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     Volume 12 |Issue 03| January 18, 2013 |


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The sky beyond Coonamble is blue and weighty.

A miner's house in Lightning Ridge.

The Min Min

Andrew Eagle


He's never seen the Min Min, but his Cousin Mandy has.

It was after he got his first car that the country around Coonabarabran opened up, when the frustration of having travelled six hours from Sydney only to reach the beginning of the real outback was overcome. He had his cousin and a green Mazda as willing partners and there were trips, hundreds of kilometres in a day. Over a latte at the Jolly Cauli café they planned; together they drew big circles in the sand.

Mandy would be the model of a farmer's daughter had her father been a farmer: there's nothing to suggest she's not a country child; and true to that she's a storyteller. In Coonabarabran stories have their own life. To question factuality is an activity without relevance. City people don't always understand it's like trying to count the bulky raindrops as they hit the tin roof during an afternoon storm. There was only ever to listen and enjoy, what he did when Mandy told of her Min Min encounter.

A remarkably life-sized Chişinău street. Photo: Val Voronkova

Nonetheless he has wondered what the secret of her storytelling is. Perhaps it's her face, understated in excitement or surprise; or it's her wheat field accent with its elongated and contorted vowels that makes the dramatic sound as obvious as sitting on a garden rock with a cup of tea. The cicadas are loudly chirping. However she does it, Mandy can make wild statements sound as indisputable as reading a shopping list.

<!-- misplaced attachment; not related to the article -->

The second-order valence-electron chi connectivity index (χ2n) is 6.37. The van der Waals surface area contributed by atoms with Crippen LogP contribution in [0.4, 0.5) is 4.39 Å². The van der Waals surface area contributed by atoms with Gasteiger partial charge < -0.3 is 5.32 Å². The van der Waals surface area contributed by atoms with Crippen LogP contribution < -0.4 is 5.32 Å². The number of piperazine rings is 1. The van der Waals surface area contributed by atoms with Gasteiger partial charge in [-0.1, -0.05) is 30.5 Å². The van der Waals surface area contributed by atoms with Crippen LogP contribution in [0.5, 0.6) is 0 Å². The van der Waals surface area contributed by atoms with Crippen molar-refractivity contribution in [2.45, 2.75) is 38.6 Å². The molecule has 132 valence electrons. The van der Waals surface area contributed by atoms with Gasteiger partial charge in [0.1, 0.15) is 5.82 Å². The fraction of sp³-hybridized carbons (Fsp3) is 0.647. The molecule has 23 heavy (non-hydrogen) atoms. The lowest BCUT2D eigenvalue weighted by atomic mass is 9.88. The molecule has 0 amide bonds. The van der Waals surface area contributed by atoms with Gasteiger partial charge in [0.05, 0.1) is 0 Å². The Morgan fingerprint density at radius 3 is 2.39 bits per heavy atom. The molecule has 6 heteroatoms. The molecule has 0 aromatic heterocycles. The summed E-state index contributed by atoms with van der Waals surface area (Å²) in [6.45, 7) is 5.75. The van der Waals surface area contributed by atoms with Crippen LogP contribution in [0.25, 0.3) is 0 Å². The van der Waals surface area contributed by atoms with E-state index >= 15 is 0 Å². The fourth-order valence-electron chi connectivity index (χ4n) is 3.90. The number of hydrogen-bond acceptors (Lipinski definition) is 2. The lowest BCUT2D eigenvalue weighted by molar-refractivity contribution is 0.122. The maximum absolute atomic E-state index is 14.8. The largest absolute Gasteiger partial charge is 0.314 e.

But he might not be telling it right. It's best that she should do it.

They made it to the unlikely Macquarie Marshes on one sand circle. It's a wetland at a river junction in otherwise dry country. There'd been an eagle, as a human a third as high, sitting in the sunburnt reed lands along the roadside. Eagles can't take off immediately, Mandy said. The kings of the sky need a run up to take flight.

A few yards behind it was a fox, flat against the ground in that stalking posture, inching forwards. What would've been the result he couldn't say because the dust-kicking rumble of the car scared them. The eagle took a few ungainly steps and started to unfold its enormous wings. The fox tailed it.

Aunt Mary and Mandy, mother and daughter, with Walgett, pop. 1,800, 72 km to the right and Collarenebri, pop. 478, 59 km to the left.

The sky grows larger beyond Coonamble. It's blue and weighty when there's no rain, meaning most of the time. The sky pulled them further and by lunch they reached the town of Carinda with its population of two hundred. Carinda has one shop, a post office cum grocery store cum café. There were pigeon holes on one wall allocated to each household. Who could be bothered delivering mail when the locals have legs and can walk a few hundred metres to collect it? To the side of the grocery shelves was a single plastic table: the café. The cousins asked for a menu. But who could be bothered writing a menu when people can open their mouths and speak?

'What do you want?'
'What do you have?'
'Well what do you want?'
'Well what do you have?'

In that country where a flat white is a coffee with milk, they might've settled for a corned beef sandwich.

Turning back for Coonabarabran they came across the unlikely event of rain. It was with city trepidation he steered along the red-dirt-becoming-red-mud road. It made the car slide. A red-mud road was okay, Mandy said. It was the black-mud that was the nightmare.


A dog kennel made of glass bottles, as is the house, in
Lightning Ridge.